Sharing the load

Asking questions and sharing anxieties is an important part of probation, writes Jill Preacher.

Primary Teacher, Woodburn Primary School, Midlothian

Well, I've survived 6 months of being a probationer teacher. That might seem a long time, but it's surprisingly only 101 school days, one nativity, one school fair, one school trip, two parent's consultations and one much-appreciated fortnight holiday at Christmas.

I've been lucky enough to be placed in Midlothian Council, reaping the benefits of a small council. With only 40-something probationers, I've been able to share experiences with nearly all my peers at some point during the year and, as we all know, peer learning is the way forward!

Looking back at my own learning, this year has brought me so much more than a university placement or lecture ever could. I'm constantly referring back to tutorial notes, books or websites recommended by tutors or teachers I have met, using all the resources I can get my hands on.


I have a very supportive mentor, management team, 0.3 cover and stage partners who really help me and I am also lucky that there is another probationer within the school to worry and celebrate successes with.


The most important thing I've learnt is the ability to be flexible. Trying to be organised and plan my week, only to find out in the morning that the gym hall isn't available or somebody else is using all the red crayons is just part of the job. Now I know to check the calendar, get my resources in advance and be ready to change my whole timetable if I have to.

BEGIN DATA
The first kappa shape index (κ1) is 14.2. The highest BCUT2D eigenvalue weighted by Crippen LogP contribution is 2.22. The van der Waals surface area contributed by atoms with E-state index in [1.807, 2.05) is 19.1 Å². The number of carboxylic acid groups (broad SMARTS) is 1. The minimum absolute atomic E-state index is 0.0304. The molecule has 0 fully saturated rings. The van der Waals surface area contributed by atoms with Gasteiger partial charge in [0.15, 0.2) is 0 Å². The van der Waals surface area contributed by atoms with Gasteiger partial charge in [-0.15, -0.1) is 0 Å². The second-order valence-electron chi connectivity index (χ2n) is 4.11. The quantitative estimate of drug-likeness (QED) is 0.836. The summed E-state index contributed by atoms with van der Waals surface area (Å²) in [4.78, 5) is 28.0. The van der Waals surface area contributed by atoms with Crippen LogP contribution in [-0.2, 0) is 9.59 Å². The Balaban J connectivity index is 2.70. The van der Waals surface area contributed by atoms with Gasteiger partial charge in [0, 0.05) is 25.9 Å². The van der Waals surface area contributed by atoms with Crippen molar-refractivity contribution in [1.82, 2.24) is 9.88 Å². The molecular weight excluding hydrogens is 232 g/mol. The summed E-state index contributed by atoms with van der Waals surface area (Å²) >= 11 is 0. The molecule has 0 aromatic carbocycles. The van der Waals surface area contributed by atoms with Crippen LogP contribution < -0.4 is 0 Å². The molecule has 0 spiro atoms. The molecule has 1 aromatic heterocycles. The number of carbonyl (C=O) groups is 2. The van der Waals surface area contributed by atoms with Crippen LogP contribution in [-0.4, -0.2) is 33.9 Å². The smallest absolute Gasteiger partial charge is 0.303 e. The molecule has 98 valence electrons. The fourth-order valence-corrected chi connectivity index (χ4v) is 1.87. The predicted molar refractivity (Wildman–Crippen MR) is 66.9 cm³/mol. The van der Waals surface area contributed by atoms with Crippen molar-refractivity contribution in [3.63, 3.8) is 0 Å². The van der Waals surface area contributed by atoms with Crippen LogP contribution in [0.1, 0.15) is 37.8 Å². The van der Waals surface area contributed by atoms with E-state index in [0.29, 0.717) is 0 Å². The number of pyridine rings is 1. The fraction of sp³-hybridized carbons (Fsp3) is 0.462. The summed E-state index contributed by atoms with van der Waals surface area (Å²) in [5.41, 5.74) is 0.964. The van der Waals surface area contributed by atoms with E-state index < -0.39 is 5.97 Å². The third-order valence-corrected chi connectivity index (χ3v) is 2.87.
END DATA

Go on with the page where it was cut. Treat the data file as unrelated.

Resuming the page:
Observing other teachers in the school has been really useful; definitely something I will try to continue. It never fails to amaze me that whenever I go for one of these visits I always get given a job to do so the class teacher must welcome an extra pair of hands too!

Contact time

I'm looking forward to increasing my contact time with my own class over the next few months and, with help, I plan to start an after school club to increase my awareness of other aspects of school life. I am also organising time to observe teachers in other schools to continue to gather new ideas that I can use in my classroom.

Sharing the load

Finally, I would like to share a piece of advice given to me by a probationer last year. Try to befriend as many people as you can in your department or school so that you can share out all the anxieties that you will undoubtedly have.

You can ask questions and share worries all day long and, even though they say they don't mind (and I'm sure most teachers don't), you won't have to be concerned about always going to the same member of staff!